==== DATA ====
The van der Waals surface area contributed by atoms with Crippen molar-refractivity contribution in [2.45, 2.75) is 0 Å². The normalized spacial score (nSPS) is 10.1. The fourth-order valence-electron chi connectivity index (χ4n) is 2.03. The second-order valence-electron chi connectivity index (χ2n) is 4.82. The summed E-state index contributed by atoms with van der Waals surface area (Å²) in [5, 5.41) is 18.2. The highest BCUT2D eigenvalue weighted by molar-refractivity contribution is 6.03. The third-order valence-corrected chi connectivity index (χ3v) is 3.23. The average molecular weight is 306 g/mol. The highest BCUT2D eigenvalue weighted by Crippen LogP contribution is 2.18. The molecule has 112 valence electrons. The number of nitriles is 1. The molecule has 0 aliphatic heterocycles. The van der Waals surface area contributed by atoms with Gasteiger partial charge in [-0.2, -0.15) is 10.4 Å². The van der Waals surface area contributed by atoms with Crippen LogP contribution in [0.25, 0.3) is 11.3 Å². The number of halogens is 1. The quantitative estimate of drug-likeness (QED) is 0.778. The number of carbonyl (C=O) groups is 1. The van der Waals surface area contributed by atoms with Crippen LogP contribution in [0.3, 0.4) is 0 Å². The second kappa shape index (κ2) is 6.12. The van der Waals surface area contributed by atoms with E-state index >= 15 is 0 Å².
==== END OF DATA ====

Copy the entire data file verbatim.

The van der Waals surface area contributed by atoms with Crippen molar-refractivity contribution in [2.45, 2.75) is 0 Å². The normalized spacial score (nSPS) is 10.1. The fourth-order valence-electron chi connectivity index (χ4n) is 2.03. The second-order valence-electron chi connectivity index (χ2n) is 4.82. The summed E-state index contributed by atoms with van der Waals surface area (Å²) in [5, 5.41) is 18.2. The highest BCUT2D eigenvalue weighted by molar-refractivity contribution is 6.03. The third-order valence-corrected chi connectivity index (χ3v) is 3.23. The average molecular weight is 306 g/mol. The highest BCUT2D eigenvalue weighted by Crippen LogP contribution is 2.18. The molecule has 112 valence electrons. The number of nitriles is 1. The molecule has 0 aliphatic heterocycles. The van der Waals surface area contributed by atoms with Gasteiger partial charge in [-0.2, -0.15) is 10.4 Å². The van der Waals surface area contributed by atoms with Crippen LogP contribution in [0.25, 0.3) is 11.3 Å². The number of halogens is 1. The quantitative estimate of drug-likeness (QED) is 0.778. The number of carbonyl (C=O) groups is 1. The van der Waals surface area contributed by atoms with Crippen LogP contribution in [0.3, 0.4) is 0 Å². The second kappa shape index (κ2) is 6.12. The van der Waals surface area contributed by atoms with E-state index >= 15 is 0 Å².